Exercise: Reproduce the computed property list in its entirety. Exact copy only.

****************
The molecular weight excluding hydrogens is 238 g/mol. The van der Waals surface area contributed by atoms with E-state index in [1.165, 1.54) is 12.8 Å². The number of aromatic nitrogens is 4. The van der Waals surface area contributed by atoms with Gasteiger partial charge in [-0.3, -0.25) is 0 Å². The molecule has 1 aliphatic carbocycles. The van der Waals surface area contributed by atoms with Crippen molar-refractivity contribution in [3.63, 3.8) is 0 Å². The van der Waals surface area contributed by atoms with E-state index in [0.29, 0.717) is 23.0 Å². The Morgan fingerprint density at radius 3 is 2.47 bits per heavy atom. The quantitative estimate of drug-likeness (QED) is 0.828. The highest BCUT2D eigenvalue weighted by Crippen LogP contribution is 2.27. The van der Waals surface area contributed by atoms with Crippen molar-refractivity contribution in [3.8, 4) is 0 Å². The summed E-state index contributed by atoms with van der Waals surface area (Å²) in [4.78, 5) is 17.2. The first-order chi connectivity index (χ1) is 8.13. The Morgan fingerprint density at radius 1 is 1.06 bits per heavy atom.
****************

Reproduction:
The molecular weight excluding hydrogens is 238 g/mol. The van der Waals surface area contributed by atoms with E-state index in [1.165, 1.54) is 12.8 Å². The number of aromatic nitrogens is 4. The van der Waals surface area contributed by atoms with Gasteiger partial charge in [-0.3, -0.25) is 0 Å². The molecule has 1 aliphatic carbocycles. The van der Waals surface area contributed by atoms with Crippen molar-refractivity contribution in [3.63, 3.8) is 0 Å². The van der Waals surface area contributed by atoms with E-state index in [0.29, 0.717) is 23.0 Å². The Morgan fingerprint density at radius 3 is 2.47 bits per heavy atom. The quantitative estimate of drug-likeness (QED) is 0.828. The highest BCUT2D eigenvalue weighted by Crippen LogP contribution is 2.27. The van der Waals surface area contributed by atoms with Crippen molar-refractivity contribution in [3.8, 4) is 0 Å². The summed E-state index contributed by atoms with van der Waals surface area (Å²) in [4.78, 5) is 17.2. The first-order chi connectivity index (χ1) is 8.13. The Morgan fingerprint density at radius 1 is 1.06 bits per heavy atom.